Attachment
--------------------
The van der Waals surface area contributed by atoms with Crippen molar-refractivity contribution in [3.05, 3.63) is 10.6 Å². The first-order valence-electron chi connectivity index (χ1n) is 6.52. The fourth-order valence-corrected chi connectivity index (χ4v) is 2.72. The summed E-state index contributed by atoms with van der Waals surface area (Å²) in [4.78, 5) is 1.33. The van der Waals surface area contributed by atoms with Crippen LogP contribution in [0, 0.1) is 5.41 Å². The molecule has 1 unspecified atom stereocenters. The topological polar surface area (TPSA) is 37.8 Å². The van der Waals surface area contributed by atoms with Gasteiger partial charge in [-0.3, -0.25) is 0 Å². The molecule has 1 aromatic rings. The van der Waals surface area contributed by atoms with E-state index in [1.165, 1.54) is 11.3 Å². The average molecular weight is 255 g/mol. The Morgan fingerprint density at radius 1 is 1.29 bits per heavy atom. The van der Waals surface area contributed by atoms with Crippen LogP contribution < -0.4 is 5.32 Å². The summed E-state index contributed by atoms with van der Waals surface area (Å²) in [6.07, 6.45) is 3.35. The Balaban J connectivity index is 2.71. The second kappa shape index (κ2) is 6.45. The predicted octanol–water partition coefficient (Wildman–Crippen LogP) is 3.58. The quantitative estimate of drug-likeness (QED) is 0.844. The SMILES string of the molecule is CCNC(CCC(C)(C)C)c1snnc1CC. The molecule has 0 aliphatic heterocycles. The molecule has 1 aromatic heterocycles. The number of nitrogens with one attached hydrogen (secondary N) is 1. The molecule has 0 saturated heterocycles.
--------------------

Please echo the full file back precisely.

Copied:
The van der Waals surface area contributed by atoms with Crippen molar-refractivity contribution in [3.05, 3.63) is 10.6 Å². The first-order valence-electron chi connectivity index (χ1n) is 6.52. The fourth-order valence-corrected chi connectivity index (χ4v) is 2.72. The summed E-state index contributed by atoms with van der Waals surface area (Å²) in [4.78, 5) is 1.33. The van der Waals surface area contributed by atoms with Crippen LogP contribution in [0, 0.1) is 5.41 Å². The molecule has 1 unspecified atom stereocenters. The topological polar surface area (TPSA) is 37.8 Å². The van der Waals surface area contributed by atoms with Gasteiger partial charge in [-0.3, -0.25) is 0 Å². The molecule has 1 aromatic rings. The van der Waals surface area contributed by atoms with E-state index in [1.165, 1.54) is 11.3 Å². The average molecular weight is 255 g/mol. The Morgan fingerprint density at radius 1 is 1.29 bits per heavy atom. The van der Waals surface area contributed by atoms with Crippen LogP contribution < -0.4 is 5.32 Å². The summed E-state index contributed by atoms with van der Waals surface area (Å²) in [6.07, 6.45) is 3.35. The Balaban J connectivity index is 2.71. The second kappa shape index (κ2) is 6.45. The predicted octanol–water partition coefficient (Wildman–Crippen LogP) is 3.58. The quantitative estimate of drug-likeness (QED) is 0.844. The SMILES string of the molecule is CCNC(CCC(C)(C)C)c1snnc1CC. The molecule has 0 aliphatic heterocycles. The molecule has 1 aromatic heterocycles. The number of nitrogens with one attached hydrogen (secondary N) is 1. The molecule has 0 saturated heterocycles.